And the Korean War was, it should be put more, it should be right next to World War II, World War I, World War II and then the Korean War. It should be right up with them. A lot of lives was taken. And we feel that the schools should bring it out.  My granddaughter when she was young, what that be 12 years old, she had to write about the Korean War.



And they never heard of it. They’d never heard of it.  They didn’t know what it was.  They didn’t know.  And I had a book of Korea and I gave it to her and she said Grandpa I can’t believe it, you know.  It, they didn’t know much about it.  But now I think it’s getting on in school.  The Korean War veterans, very good. You can’t believe it.  You would have seen it 50, 60 years ago and see it now, you can’t believe it’s the same place.


You can’t. And they are hardworking people. And they proved it. They proved how good they are. They showed what it is all about. And they are so appreciative. They can’t thank you enough.  And believe me, it makes you feel good right here, that you  were part of it, that saw the freedom that these people deserve. It really was.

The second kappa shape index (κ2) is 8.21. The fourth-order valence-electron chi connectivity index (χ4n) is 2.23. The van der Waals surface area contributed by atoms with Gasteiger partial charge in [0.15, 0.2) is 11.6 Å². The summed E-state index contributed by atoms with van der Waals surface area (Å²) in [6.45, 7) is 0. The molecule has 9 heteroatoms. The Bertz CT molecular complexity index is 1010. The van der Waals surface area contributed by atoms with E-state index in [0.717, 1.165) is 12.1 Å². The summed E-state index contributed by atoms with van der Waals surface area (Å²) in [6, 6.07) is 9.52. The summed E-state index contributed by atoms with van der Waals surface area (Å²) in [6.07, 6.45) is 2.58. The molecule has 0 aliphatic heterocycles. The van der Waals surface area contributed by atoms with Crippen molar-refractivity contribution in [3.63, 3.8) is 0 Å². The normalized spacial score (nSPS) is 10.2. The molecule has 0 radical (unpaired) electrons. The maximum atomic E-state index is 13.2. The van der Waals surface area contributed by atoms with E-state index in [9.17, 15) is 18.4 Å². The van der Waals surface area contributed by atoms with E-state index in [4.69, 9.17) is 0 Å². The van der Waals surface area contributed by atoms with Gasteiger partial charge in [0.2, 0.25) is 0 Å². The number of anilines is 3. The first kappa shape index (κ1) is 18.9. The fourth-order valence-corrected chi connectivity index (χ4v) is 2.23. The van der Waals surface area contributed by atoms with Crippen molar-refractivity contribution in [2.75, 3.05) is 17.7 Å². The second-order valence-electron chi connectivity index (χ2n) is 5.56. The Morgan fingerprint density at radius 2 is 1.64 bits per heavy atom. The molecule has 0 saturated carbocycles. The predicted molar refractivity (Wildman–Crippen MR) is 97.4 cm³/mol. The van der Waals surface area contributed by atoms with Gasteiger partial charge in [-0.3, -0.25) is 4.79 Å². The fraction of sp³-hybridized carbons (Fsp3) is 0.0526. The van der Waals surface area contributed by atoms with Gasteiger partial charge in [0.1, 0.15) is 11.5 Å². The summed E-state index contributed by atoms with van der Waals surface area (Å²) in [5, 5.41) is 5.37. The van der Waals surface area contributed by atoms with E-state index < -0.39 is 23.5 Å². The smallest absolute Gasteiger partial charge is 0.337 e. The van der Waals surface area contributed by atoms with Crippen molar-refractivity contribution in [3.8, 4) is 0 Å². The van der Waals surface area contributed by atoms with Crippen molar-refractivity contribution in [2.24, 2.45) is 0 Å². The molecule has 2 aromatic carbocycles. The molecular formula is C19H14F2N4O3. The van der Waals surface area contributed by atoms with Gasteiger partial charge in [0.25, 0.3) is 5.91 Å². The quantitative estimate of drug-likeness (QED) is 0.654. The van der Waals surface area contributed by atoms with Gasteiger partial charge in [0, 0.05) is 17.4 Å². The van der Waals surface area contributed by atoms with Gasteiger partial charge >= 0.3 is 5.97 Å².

I:          Um hm.



How many grandchildren and great-grandchildren do you have?

A:        I got 11 grandchildren. I don’t have any greats.  And the good Lord gave me 11

grandchildren. But I don’t, I’ll be honest.  I don’t talk about being in the Service.

I:          Um hm.
A:        That much. That’s something I might think.  But when questions come up about the Koreans, what they’re doing, they’re doing an excellent job.  And you gotta get em young and let them grow up with it.


And when they grow up with it, it’ll stay with them. You can’t get them when they’re a teenager.  You want when they’re young and be put in their head how much suffering they had and what they did to prove they’re going to Korea.

Male Voice:  My name is Tian Kim. I’m a rising senior in New York University.  And as a Korean who’s been living abroad for many years,